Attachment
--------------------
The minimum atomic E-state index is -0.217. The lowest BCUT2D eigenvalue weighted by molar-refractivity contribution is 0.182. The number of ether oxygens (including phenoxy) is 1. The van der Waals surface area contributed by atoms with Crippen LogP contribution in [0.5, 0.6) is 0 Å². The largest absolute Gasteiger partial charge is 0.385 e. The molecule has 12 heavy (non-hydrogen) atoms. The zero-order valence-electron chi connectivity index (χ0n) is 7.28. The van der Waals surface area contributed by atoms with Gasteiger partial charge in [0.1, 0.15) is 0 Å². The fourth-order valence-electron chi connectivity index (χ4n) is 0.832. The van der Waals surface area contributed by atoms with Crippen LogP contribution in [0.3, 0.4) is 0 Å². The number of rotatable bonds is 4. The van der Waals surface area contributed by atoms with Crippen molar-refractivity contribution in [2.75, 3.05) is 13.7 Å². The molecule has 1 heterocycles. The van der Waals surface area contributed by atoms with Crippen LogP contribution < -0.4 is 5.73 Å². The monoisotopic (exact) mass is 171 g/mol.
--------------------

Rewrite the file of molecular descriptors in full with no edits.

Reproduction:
The minimum atomic E-state index is -0.217. The lowest BCUT2D eigenvalue weighted by molar-refractivity contribution is 0.182. The number of ether oxygens (including phenoxy) is 1. The van der Waals surface area contributed by atoms with Crippen LogP contribution in [0.5, 0.6) is 0 Å². The largest absolute Gasteiger partial charge is 0.385 e. The molecule has 12 heavy (non-hydrogen) atoms. The zero-order valence-electron chi connectivity index (χ0n) is 7.28. The van der Waals surface area contributed by atoms with Gasteiger partial charge in [0.1, 0.15) is 0 Å². The fourth-order valence-electron chi connectivity index (χ4n) is 0.832. The van der Waals surface area contributed by atoms with Crippen LogP contribution in [0.3, 0.4) is 0 Å². The number of rotatable bonds is 4. The van der Waals surface area contributed by atoms with Crippen molar-refractivity contribution in [2.75, 3.05) is 13.7 Å². The molecule has 1 heterocycles. The van der Waals surface area contributed by atoms with Crippen LogP contribution < -0.4 is 5.73 Å². The monoisotopic (exact) mass is 171 g/mol.